In fact, “undermined” is putting it mildly: after a rigorous analysis of voting from 1982 to 2002, Gilens and Page showed the preferences of the top 10% routinely trumped those of average voters.

It would be a mistake to underestimate the importance of these findings. As analyses of the 2016 general election showed, the US states that flipped from Democrat to Republican (supposedly part of Hillary Clinton’s “firewall”) were almost exclusively part of the so called “rust belt”. Once part of America’s all-powerful manufacturing base, they are now people who feel forgotten, and increasingly angry.

The black and white, racial narrative of America’s woes misses an important, but even more consequential point: while there is no doubt black Americans are disproportionately suffering, an increasing majority is losing out, regardless of race.

American hope

The American revolution centred on the very sensible idea there should be no taxation without representation. Yet, there is now significant evidence that a majority of citizens are not being represented.

The US has one advantage: for all of its flaws, it remains an at least semi-functional democracy. This may well mean blame for state failure can exist with individuals or parties, rather than the entire system.

However, the democratic institutions of the United States continue to break down, and successive governments have proved unable to respond and listen to their citizens. Bizarrely, by the most important indicators available to political scientists, the United States is failing.

Even among its most ardent critics, few would consider America’s failure to be anything other than a catastrophe. The domestic deterioration of the world’s biggest nuclear and military superpower would prove unprecedented and frightening beyond rational analysis — rhetoric suggesting this is merely the new “fall of Rome” is almost glib.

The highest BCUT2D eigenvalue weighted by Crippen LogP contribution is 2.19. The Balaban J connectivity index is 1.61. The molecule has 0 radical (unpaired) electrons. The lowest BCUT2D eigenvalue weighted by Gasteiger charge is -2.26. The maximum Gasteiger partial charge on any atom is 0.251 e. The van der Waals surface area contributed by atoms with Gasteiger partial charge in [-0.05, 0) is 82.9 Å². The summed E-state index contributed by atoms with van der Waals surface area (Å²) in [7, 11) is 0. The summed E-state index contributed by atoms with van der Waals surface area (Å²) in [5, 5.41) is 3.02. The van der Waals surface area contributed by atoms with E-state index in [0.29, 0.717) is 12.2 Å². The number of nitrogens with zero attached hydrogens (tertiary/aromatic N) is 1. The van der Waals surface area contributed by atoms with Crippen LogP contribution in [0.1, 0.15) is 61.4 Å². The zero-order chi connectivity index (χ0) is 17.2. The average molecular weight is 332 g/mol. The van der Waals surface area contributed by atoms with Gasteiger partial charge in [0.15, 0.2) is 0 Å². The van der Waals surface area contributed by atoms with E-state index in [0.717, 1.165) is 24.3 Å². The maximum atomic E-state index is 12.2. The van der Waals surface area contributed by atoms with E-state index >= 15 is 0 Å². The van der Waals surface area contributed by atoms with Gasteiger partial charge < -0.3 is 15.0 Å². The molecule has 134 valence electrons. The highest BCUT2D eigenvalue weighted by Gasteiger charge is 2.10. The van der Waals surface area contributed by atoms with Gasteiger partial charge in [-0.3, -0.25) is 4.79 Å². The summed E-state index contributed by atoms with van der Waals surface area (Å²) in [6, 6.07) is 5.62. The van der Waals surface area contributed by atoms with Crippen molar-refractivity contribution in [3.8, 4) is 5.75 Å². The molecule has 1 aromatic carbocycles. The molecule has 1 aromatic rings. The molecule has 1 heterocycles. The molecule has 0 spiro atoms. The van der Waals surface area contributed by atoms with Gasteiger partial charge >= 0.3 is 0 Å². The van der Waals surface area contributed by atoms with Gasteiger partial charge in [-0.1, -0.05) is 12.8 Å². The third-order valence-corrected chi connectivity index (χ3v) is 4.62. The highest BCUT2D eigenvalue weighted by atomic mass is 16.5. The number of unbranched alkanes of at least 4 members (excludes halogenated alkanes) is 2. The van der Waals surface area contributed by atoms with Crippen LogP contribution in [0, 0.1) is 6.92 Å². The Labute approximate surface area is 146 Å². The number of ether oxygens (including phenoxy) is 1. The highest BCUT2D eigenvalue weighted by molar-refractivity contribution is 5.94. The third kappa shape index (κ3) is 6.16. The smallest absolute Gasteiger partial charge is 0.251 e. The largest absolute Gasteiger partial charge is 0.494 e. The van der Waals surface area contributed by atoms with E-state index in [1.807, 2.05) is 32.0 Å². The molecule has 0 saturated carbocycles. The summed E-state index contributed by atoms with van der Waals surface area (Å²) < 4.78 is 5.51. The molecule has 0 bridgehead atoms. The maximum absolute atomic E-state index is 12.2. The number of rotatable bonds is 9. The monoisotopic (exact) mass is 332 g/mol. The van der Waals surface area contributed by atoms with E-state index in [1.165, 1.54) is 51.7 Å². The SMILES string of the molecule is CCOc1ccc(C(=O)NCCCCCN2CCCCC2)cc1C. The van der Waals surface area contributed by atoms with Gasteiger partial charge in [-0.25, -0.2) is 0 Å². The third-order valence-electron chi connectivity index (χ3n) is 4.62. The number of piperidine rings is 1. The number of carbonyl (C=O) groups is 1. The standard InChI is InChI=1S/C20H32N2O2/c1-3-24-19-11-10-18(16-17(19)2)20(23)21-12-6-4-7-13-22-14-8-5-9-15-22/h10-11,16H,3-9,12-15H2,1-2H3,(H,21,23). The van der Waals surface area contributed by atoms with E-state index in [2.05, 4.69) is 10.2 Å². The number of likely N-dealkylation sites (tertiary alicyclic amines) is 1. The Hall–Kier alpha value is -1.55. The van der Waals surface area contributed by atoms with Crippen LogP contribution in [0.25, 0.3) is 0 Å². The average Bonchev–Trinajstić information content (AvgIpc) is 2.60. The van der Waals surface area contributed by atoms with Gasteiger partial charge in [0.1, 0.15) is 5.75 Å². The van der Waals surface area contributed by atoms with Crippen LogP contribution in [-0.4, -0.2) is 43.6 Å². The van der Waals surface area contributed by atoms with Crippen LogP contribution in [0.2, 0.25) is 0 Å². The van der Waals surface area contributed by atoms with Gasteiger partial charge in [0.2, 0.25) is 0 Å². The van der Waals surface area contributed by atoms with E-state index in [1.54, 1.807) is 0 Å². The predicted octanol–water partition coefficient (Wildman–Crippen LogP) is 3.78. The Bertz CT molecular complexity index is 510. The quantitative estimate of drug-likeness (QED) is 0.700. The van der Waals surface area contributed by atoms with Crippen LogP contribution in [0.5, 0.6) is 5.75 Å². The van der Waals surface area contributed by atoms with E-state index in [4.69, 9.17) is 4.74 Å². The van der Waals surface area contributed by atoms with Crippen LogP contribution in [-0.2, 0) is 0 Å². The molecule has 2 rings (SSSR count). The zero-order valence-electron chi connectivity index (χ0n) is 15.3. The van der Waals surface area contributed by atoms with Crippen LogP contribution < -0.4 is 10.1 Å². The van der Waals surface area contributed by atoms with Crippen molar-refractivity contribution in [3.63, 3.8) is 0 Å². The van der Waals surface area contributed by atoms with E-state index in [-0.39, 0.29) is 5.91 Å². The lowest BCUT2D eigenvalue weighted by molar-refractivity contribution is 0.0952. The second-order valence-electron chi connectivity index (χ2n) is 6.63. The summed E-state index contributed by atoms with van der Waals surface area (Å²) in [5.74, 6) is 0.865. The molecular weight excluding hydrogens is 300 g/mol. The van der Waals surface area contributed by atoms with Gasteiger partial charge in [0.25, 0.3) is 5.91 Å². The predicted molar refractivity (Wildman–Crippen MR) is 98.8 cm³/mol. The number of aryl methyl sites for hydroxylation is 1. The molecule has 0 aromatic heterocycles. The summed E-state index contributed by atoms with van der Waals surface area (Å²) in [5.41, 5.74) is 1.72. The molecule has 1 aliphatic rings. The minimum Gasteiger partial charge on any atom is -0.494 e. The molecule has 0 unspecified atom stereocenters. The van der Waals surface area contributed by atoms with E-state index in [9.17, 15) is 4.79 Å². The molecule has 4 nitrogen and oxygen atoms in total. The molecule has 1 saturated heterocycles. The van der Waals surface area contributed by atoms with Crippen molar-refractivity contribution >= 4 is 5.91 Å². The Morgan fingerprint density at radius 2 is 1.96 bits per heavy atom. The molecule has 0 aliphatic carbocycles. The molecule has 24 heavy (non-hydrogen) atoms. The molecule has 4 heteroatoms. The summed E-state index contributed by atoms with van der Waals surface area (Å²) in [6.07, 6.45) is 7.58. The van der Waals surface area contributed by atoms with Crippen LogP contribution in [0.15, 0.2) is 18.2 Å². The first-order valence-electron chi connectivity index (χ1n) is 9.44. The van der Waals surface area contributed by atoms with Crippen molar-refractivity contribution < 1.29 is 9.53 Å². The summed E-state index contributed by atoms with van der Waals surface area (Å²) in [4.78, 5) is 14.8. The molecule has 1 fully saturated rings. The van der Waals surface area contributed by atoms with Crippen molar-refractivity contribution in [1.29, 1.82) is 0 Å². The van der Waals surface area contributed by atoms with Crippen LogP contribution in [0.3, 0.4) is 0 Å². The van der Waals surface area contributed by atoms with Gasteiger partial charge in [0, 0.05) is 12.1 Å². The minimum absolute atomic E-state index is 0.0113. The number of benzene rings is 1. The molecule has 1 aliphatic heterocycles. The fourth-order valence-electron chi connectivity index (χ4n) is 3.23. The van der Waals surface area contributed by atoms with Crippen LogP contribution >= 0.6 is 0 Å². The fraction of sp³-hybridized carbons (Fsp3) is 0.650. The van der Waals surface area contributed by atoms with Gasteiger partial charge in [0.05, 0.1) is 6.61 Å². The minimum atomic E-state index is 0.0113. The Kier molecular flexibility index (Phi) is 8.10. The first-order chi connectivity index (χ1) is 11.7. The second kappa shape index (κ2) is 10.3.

The challenge now is whether the world’s oldest continuous democracy can live up to its own ideals.

Authors: George Rennie, Lecturer in Politics, University of Melbourne

Read more https://theconversation.com/is-america-a-failing-state-how-a-superpower-has-been-brought-to-the-brink-139680

Writers Wanted

$7.6 billion and 11% of researchers: our estimate of how much Australian university research stands to lose by 2024

arrow_forward

Trump's TikTok deal explained: who is Oracle? Why Walmart? And what does it mean for our data?

arrow_forward

What Australian Casinos Can Learn from Online Casinos in New Zealand

arrow_forward

The Conversation
INTERWEBS DIGITAL AGENCY

Politics

Did BLM Really Change the US Police Work?

The Black Lives Matter (BLM) movement has proven that the power of the state rests in the hands of the people it governs. Following the death of 46-year-old black American George Floyd in a case of ...

a Guest Writer - avatar a Guest Writer

Scott Morrison: the right man at the right time

Australia is not at war with another nation or ideology in August 2020 but the nation is in conflict. There are serious threats from China and there are many challenges flowing from the pandemic tha...

Greg Rogers - avatar Greg Rogers

Prime Minister National Cabinet Statement

The National Cabinet met today to discuss Australia’s COVID-19 response, the Victoria outbreak, easing restrictions, helping Australians prepare to go back to work in a COVID-safe environment an...

Scott Morrison - avatar Scott Morrison

Business News

How To Remove Rubbish More Effectively

It can be a big task to remove household rubbish. The hardest part is finding the best way to get rid of your junk. It can be very overwhelming to know exactly where to start with so many option...

News Company - avatar News Company

4 Tips To Pass Skills Certifications Tests

Developing the right set of skills is valuable not only to your career, but for life in general. You can get certified in these skills through obtaining a license. Without a certified license, y...

News Company - avatar News Company

How to Secure Home-Based Entrepreneurs from Cyber Threats

Small businesses are becoming a trend nowadays. The people with entrepreneurial skills and minds are adopting home-based businesses because of their advantage and ease of working from home. But...

News Company - avatar News Company



News Company Media Core

Content & Technology Connecting Global Audiences

More Information - Less Opinion